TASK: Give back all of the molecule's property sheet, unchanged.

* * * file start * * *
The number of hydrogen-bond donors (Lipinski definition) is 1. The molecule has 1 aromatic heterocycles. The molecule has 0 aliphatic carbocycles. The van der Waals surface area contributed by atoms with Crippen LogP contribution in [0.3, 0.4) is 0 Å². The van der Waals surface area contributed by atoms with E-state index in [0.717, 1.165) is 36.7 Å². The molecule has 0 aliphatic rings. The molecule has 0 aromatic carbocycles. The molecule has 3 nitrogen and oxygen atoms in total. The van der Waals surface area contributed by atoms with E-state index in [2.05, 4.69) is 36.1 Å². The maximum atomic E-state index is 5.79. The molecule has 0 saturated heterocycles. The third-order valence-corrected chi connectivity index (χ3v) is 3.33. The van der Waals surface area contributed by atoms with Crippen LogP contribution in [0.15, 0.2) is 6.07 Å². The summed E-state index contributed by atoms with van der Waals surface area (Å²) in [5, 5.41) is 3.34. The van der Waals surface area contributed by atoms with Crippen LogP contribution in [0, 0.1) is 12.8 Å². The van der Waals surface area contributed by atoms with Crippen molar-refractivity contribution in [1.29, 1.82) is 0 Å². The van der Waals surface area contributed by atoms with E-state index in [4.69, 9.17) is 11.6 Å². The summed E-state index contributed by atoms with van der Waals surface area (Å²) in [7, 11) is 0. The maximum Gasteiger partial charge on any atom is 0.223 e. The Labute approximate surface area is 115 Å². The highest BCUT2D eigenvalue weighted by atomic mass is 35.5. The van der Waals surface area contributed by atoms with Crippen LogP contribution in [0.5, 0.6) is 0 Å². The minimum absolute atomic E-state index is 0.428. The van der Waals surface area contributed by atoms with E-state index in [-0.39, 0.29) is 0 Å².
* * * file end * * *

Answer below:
The number of hydrogen-bond donors (Lipinski definition) is 1. The molecule has 1 aromatic heterocycles. The molecule has 0 aliphatic carbocycles. The van der Waals surface area contributed by atoms with Crippen LogP contribution in [0.3, 0.4) is 0 Å². The van der Waals surface area contributed by atoms with E-state index in [0.717, 1.165) is 36.7 Å². The molecule has 0 aliphatic rings. The molecule has 0 aromatic carbocycles. The molecule has 3 nitrogen and oxygen atoms in total. The van der Waals surface area contributed by atoms with E-state index in [2.05, 4.69) is 36.1 Å². The maximum atomic E-state index is 5.79. The molecule has 0 saturated heterocycles. The third-order valence-corrected chi connectivity index (χ3v) is 3.33. The van der Waals surface area contributed by atoms with Crippen LogP contribution in [0.15, 0.2) is 6.07 Å². The summed E-state index contributed by atoms with van der Waals surface area (Å²) in [5, 5.41) is 3.34. The van der Waals surface area contributed by atoms with Crippen LogP contribution in [0, 0.1) is 12.8 Å². The van der Waals surface area contributed by atoms with Crippen molar-refractivity contribution in [1.29, 1.82) is 0 Å². The van der Waals surface area contributed by atoms with E-state index in [4.69, 9.17) is 11.6 Å². The summed E-state index contributed by atoms with van der Waals surface area (Å²) in [7, 11) is 0. The maximum Gasteiger partial charge on any atom is 0.223 e. The Labute approximate surface area is 115 Å². The highest BCUT2D eigenvalue weighted by atomic mass is 35.5. The van der Waals surface area contributed by atoms with Crippen LogP contribution in [0.5, 0.6) is 0 Å². The minimum absolute atomic E-state index is 0.428. The van der Waals surface area contributed by atoms with E-state index in [-0.39, 0.29) is 0 Å².